STL Science Center

STL Science Center

19 August 2015

Shape is Everything

Image by Charles R. Knight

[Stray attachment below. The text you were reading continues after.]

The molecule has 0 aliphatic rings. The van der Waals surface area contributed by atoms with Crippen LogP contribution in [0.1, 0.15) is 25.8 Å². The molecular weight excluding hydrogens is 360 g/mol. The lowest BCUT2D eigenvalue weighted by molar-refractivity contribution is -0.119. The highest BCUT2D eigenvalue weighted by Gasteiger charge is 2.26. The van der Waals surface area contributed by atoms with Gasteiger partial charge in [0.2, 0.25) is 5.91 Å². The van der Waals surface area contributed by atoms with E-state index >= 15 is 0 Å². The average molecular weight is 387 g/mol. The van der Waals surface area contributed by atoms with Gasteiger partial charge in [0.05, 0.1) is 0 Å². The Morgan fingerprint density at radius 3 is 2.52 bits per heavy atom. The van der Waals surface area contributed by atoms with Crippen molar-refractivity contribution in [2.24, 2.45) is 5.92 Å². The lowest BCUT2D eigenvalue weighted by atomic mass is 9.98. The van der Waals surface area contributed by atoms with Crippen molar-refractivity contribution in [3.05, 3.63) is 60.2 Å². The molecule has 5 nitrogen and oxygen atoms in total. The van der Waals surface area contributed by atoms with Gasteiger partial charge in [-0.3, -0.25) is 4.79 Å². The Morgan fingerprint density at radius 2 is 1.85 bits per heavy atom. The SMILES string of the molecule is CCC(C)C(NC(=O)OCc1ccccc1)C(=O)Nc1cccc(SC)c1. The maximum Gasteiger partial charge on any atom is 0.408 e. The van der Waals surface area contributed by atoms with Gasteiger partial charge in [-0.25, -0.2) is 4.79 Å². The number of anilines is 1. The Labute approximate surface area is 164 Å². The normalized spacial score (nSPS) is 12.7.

The streamlined shape of ichthyosaurs is not a mistake of their evolution. Secondarily aquatic reptiles, meaning their ancestors were land dwelling reptiles, these masters of the ocean began to populate the marine environment heavily during the earlier Triassic. During the early Jurassic Stenopterygius began to swim about the oceans as an identifiable differentiated genus. Specimens of the animal, as we have noted, are plentiful and its populations of species (four: S. quadriscissus Quenstedt, 1856 (type species) S. triscissus Quenstedt, 1856; S. uniter von Huene, 1931; S. aaleniensis Maxwell et al., 2012) were commanding the oceans they lived in as they ranged up to 13 feet (4 meteres) in length and swam much like a dolphin, probably out maneuvering and chasing down prey. Assuming intelligence and any group behavior, the dolphin-like Stenopterygius may have even had the ability to coordinate with others to hunt larger prey items or groups of prey. The main weapon it would have used in either instance, aside from its speed, would have been the small conical teeth lining its jaws that were suited to grasping fish on the fly.

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